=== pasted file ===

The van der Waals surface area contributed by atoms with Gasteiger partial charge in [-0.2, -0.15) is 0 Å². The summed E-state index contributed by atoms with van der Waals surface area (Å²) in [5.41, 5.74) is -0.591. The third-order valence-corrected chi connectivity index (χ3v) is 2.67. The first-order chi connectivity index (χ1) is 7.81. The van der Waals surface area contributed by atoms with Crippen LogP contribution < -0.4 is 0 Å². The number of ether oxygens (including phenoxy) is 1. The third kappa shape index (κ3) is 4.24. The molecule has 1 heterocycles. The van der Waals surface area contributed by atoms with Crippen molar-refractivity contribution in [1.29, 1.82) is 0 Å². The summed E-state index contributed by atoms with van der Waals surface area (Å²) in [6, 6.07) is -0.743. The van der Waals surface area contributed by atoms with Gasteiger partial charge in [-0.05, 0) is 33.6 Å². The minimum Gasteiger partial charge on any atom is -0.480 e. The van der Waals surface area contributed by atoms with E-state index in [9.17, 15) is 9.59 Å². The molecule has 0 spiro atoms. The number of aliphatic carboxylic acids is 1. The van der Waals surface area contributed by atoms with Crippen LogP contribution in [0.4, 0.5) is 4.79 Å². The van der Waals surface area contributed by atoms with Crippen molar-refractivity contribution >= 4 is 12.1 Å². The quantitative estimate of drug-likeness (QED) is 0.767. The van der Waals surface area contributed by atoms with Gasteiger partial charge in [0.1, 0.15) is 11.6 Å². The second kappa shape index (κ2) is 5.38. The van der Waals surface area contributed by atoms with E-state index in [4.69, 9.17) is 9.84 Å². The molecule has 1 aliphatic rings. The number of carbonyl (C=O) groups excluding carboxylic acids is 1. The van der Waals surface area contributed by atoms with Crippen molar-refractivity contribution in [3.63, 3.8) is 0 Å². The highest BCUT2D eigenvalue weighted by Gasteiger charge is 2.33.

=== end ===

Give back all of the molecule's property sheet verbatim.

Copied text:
The van der Waals surface area contributed by atoms with Gasteiger partial charge in [-0.2, -0.15) is 0 Å². The summed E-state index contributed by atoms with van der Waals surface area (Å²) in [5.41, 5.74) is -0.591. The third-order valence-corrected chi connectivity index (χ3v) is 2.67. The first-order chi connectivity index (χ1) is 7.81. The van der Waals surface area contributed by atoms with Crippen LogP contribution < -0.4 is 0 Å². The number of ether oxygens (including phenoxy) is 1. The third kappa shape index (κ3) is 4.24. The molecule has 1 heterocycles. The van der Waals surface area contributed by atoms with Crippen molar-refractivity contribution in [1.29, 1.82) is 0 Å². The summed E-state index contributed by atoms with van der Waals surface area (Å²) in [6, 6.07) is -0.743. The van der Waals surface area contributed by atoms with Gasteiger partial charge in [-0.05, 0) is 33.6 Å². The minimum Gasteiger partial charge on any atom is -0.480 e. The van der Waals surface area contributed by atoms with E-state index in [9.17, 15) is 9.59 Å². The molecule has 0 spiro atoms. The number of aliphatic carboxylic acids is 1. The van der Waals surface area contributed by atoms with Crippen LogP contribution in [0.4, 0.5) is 4.79 Å². The van der Waals surface area contributed by atoms with Crippen molar-refractivity contribution >= 4 is 12.1 Å². The quantitative estimate of drug-likeness (QED) is 0.767. The van der Waals surface area contributed by atoms with Gasteiger partial charge in [0.1, 0.15) is 11.6 Å². The second kappa shape index (κ2) is 5.38. The van der Waals surface area contributed by atoms with E-state index in [4.69, 9.17) is 9.84 Å². The molecule has 1 aliphatic rings. The number of carbonyl (C=O) groups excluding carboxylic acids is 1. The van der Waals surface area contributed by atoms with Crippen molar-refractivity contribution in [3.63, 3.8) is 0 Å². The highest BCUT2D eigenvalue weighted by Gasteiger charge is 2.33.